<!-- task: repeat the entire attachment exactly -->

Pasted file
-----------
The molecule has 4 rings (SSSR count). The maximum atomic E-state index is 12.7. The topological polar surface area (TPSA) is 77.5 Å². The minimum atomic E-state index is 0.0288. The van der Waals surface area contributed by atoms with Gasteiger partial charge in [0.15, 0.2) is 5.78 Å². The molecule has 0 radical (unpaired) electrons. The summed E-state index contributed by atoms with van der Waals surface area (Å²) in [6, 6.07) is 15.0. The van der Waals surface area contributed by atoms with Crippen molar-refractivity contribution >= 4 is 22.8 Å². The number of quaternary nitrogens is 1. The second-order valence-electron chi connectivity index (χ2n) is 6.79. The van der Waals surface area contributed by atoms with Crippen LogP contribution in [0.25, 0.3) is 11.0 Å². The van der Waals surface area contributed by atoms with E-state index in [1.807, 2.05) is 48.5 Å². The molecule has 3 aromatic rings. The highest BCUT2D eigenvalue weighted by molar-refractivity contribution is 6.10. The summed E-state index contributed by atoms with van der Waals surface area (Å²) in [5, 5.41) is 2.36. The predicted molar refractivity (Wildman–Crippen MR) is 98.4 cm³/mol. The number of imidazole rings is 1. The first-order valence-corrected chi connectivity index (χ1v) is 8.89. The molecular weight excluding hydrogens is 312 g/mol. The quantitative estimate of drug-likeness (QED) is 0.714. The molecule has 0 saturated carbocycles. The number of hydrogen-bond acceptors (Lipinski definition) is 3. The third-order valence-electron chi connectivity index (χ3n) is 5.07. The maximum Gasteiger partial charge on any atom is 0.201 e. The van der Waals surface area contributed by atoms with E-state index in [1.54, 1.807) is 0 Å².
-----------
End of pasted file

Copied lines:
The molecule has 4 rings (SSSR count). The maximum atomic E-state index is 12.7. The topological polar surface area (TPSA) is 77.5 Å². The minimum atomic E-state index is 0.0288. The van der Waals surface area contributed by atoms with Gasteiger partial charge in [0.15, 0.2) is 5.78 Å². The molecule has 0 radical (unpaired) electrons. The summed E-state index contributed by atoms with van der Waals surface area (Å²) in [6, 6.07) is 15.0. The van der Waals surface area contributed by atoms with Crippen molar-refractivity contribution >= 4 is 22.8 Å². The number of quaternary nitrogens is 1. The second-order valence-electron chi connectivity index (χ2n) is 6.79. The van der Waals surface area contributed by atoms with Crippen LogP contribution in [0.25, 0.3) is 11.0 Å². The van der Waals surface area contributed by atoms with E-state index in [1.807, 2.05) is 48.5 Å². The molecule has 3 aromatic rings. The highest BCUT2D eigenvalue weighted by molar-refractivity contribution is 6.10. The summed E-state index contributed by atoms with van der Waals surface area (Å²) in [5, 5.41) is 2.36. The predicted molar refractivity (Wildman–Crippen MR) is 98.4 cm³/mol. The number of imidazole rings is 1. The first-order valence-corrected chi connectivity index (χ1v) is 8.89. The molecular weight excluding hydrogens is 312 g/mol. The quantitative estimate of drug-likeness (QED) is 0.714. The molecule has 0 saturated carbocycles. The number of hydrogen-bond acceptors (Lipinski definition) is 3. The third-order valence-electron chi connectivity index (χ3n) is 5.07. The maximum Gasteiger partial charge on any atom is 0.201 e. The van der Waals surface area contributed by atoms with E-state index in [1.54, 1.807) is 0 Å².